Shelter and Menstruation

B. Moosang (
1 Jan 1997 01:07:45 GMT


Ok, at the risk of sounding insane I was looking for some answers to some
questions in order to settle an argument.

1 - Roughly when did people start live in, well, places like (at the risk
of sounding like a Flintstone, caves and other primative shetlers? Also
roughly when were shelters first constructed rather than found?

2 - Does anybody know when women began to menstruate as opposed to (I
forget the scienctific term) going into heat?

3 - Assuming women did not menstruate before the advent of (semi)
permanent shelters would it be possible (given the time frame suggested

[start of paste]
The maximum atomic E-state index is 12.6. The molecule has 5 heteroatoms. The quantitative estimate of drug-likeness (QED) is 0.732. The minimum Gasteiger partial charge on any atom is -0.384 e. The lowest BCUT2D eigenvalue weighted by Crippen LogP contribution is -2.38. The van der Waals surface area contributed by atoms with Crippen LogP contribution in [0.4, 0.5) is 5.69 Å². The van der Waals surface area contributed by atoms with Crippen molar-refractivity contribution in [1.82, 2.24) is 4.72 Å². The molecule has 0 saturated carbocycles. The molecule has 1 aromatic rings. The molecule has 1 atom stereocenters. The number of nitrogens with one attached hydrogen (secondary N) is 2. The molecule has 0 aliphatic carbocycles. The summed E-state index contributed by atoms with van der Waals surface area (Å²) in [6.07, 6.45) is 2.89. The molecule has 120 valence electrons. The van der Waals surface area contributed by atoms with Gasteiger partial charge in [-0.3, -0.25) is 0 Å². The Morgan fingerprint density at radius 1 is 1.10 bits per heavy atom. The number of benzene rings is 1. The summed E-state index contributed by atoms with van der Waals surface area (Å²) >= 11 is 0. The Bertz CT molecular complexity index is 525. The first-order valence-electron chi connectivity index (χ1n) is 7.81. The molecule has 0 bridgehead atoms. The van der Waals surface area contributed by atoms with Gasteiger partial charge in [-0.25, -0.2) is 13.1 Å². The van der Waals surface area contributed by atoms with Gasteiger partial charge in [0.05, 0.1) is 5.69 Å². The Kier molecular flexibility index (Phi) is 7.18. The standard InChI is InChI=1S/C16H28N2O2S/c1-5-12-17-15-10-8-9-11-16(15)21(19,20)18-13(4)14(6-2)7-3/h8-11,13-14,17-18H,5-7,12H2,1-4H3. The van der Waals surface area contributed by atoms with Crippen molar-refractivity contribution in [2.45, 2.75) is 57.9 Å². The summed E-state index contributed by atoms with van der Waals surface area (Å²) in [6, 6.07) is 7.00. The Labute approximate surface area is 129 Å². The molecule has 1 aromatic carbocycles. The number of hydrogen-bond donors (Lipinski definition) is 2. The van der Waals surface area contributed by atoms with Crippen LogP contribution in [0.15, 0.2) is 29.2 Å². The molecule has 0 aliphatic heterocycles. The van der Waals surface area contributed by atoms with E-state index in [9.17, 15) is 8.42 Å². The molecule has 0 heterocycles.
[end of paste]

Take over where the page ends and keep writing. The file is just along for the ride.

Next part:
by the answer to question one) for such biological changes to occur

The arguement (discussion) that I have been having is that menstruation
evolved as an adaptive result of shelter and food becoming more readily
availble and thus (though litters are usually one only) human woman
evoloved so that they were fertile more often.

The counter argument that has been bouncing around is that (even if such
could evolve in such a short time period) since human babies need far
more car and attention than do other critters babies in fact it would
make more sense for human reproduction to happen even less often than it
already does.

Finally, does anybody kow if other creatures (I guess the best bet would
be gorillas, menstrate?

Thanks...for not thinking me insane.